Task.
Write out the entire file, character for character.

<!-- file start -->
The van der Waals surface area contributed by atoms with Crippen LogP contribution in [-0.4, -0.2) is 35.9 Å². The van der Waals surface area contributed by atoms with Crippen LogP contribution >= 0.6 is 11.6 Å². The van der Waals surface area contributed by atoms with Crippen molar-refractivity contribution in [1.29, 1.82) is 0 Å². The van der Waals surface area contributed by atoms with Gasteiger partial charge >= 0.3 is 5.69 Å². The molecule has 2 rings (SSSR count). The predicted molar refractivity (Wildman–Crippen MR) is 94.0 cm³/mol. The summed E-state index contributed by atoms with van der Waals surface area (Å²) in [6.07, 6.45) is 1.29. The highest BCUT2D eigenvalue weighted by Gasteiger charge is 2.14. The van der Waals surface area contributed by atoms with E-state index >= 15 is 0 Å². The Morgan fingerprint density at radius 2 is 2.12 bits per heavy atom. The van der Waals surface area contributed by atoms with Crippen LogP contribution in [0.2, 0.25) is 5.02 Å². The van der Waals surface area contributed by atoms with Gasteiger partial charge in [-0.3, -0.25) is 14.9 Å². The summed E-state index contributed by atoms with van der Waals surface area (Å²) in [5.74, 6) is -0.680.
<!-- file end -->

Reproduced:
The van der Waals surface area contributed by atoms with Crippen LogP contribution in [-0.4, -0.2) is 35.9 Å². The van der Waals surface area contributed by atoms with Crippen LogP contribution >= 0.6 is 11.6 Å². The van der Waals surface area contributed by atoms with Crippen molar-refractivity contribution in [1.29, 1.82) is 0 Å². The van der Waals surface area contributed by atoms with Gasteiger partial charge >= 0.3 is 5.69 Å². The molecule has 2 rings (SSSR count). The predicted molar refractivity (Wildman–Crippen MR) is 94.0 cm³/mol. The summed E-state index contributed by atoms with van der Waals surface area (Å²) in [6.07, 6.45) is 1.29. The highest BCUT2D eigenvalue weighted by Gasteiger charge is 2.14. The van der Waals surface area contributed by atoms with E-state index >= 15 is 0 Å². The Morgan fingerprint density at radius 2 is 2.12 bits per heavy atom. The van der Waals surface area contributed by atoms with Crippen LogP contribution in [0.2, 0.25) is 5.02 Å². The van der Waals surface area contributed by atoms with Gasteiger partial charge in [-0.3, -0.25) is 14.9 Å². The summed E-state index contributed by atoms with van der Waals surface area (Å²) in [5.74, 6) is -0.680.